Evernote Plumps Up the 'Pad' in iPad
Sure, the iPad comes with the familiar Notes application built-in. But if you want a note app that takes care of across-the-board note management, check out Evernote's entry in the App store. It provides a notepad that can be shared across platforms and synced via the Web. It has tags, custom search and image abilities. Unfortunately, it lacks the ability to create notebooks from within the program.
Jun 14, 2010 5:00 AM PT
With its slim lines and expansive screen, the iPad seems like a perfect high-tech replacement for a paper notepad. That purpose certainly appears to have been in the minds of the tablet's designers. After all, they included a notepad in the unit's core set of applications. Sharing those notes can be problematic, though.
Sure, you can email notes to yourself from the iPad's notepad app, but that's about it. What's needed is a way to synchronize notes from the tablet with other devices. It's what you get with the free Evernote application for the iPad.
Evernote was a pioneer in across-the-board note management. It began as a Web clipping application. You could copy anything in a browser and automatically ship it to your account at Evernote. Then it released a desktop program so that information stored online could be synchronized locally, and vice versa. As other platforms became popular, like the iPhone, Evernote continued to expand its offerings, as it has done with the iPad.
Notes With a Place
When you first open Evernote on the iPad, it asks you to log into your account. If you don't have one, you can set one up from the login screen.
Upon entry into the software, you'll see any notes stored on Evernote's servers on the Internet. A toolbar across the top of the screen allows you to choose how your notes are displayed.
In addition to gazing on all the notes you've stored at Evernote, you can look at the notebooks in which you've stashed notes. Any number of notes can be stored in a notebook.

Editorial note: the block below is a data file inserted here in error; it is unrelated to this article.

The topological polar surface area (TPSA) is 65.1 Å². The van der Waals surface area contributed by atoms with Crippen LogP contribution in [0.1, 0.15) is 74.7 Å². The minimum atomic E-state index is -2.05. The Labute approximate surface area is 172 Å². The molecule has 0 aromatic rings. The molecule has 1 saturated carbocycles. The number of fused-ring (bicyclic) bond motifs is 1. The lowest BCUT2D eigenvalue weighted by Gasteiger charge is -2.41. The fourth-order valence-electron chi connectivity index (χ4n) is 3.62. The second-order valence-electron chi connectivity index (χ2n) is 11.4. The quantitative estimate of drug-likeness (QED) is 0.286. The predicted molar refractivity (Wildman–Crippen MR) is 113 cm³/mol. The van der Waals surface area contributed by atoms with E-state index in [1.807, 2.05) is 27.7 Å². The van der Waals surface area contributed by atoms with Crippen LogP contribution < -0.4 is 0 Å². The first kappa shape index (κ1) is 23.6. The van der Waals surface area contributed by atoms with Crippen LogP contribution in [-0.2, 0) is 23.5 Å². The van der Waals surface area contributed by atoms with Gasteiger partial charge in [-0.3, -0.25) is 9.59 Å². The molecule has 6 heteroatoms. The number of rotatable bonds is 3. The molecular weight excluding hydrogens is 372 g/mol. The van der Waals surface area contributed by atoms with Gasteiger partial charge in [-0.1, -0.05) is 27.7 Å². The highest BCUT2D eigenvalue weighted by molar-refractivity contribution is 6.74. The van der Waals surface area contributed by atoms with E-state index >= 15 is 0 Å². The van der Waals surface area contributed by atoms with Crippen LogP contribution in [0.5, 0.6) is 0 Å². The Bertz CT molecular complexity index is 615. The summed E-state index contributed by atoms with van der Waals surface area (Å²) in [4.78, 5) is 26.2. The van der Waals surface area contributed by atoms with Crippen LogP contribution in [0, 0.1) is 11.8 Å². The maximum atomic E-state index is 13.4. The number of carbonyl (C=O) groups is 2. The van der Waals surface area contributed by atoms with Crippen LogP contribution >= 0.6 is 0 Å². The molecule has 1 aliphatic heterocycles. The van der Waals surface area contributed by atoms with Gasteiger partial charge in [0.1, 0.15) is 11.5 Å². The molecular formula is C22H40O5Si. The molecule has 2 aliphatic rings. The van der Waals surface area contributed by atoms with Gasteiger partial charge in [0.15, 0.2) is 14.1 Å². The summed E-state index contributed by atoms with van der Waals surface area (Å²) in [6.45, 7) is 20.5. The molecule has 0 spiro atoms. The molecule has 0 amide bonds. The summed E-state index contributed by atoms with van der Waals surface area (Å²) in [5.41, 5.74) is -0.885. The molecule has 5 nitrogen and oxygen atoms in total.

When you tap a notebook, a screen will appear with the notebook's notes listed on the left and the content of a selected note on the right. Poking the "view options" tab allows you to sort the notes by date updated or created, notebook, title, city or country. You can also choose to see just a note's thumbnail or its thumbnail and details like title, last update and tags.
At the top of the screen is a search field that permits you to find words in either a notebook or in all your notes. Below the search field is a link for revealing more detailed information about a note, including the longitude and latitude at which it was created and a map link to that location.
To create a note, you tap a button at the bottom of the screen. You fill in the title, notebook where you want to file the note and tags for it. New notebooks can't be created from within the program, which is irritating. However, you can login to Evernote with iPad Safari and create a new notebook that way.
Beyond Text Notes
Notes need not be limited to text. Photos from the iPad can be easily imported into notes with the poke of an icon. You can add audio to a note with the iPad's built-in microphone. Unfortunately, there's no Evernote plug-in for iPad Safari, so material from Web pages can't be directly shipped as notes to an Evernote account.
Also on the new note tool bar are icons for trashing notes, editing them and sending them as email. Email from within Evernote is facilitated by the program's integration with the iPad's address book.
In addition, there's an icon for synchronizing notes between the iPad and your Evernote account. When your iPad isn't connected to the Internet, Evernote will wait until it is to perform a sync.
The sync menu also serves as a grab-bag of information for the program. If you have a free account, for instance, you can see your monthly upload limits and current usage. Your Evernote email address is there, too, for emailing notes directly into your account.
Besides displaying all your notes and notebooks, the software will sort them by tag, places they were created and by search. When you perform a search, you can save it for future use.
Evernote gives the iPad a 21st century notepad, one that can be shared across platforms with Web-based synchronization; one that uses tagging and custom search folders, as well as notebooks, to organize notes. Although it lacks the ability to create notebooks from within the program and the Web clipping features of its desktop versions, Evernote for the iPad will be one of those programs that you'll use daily once you install it.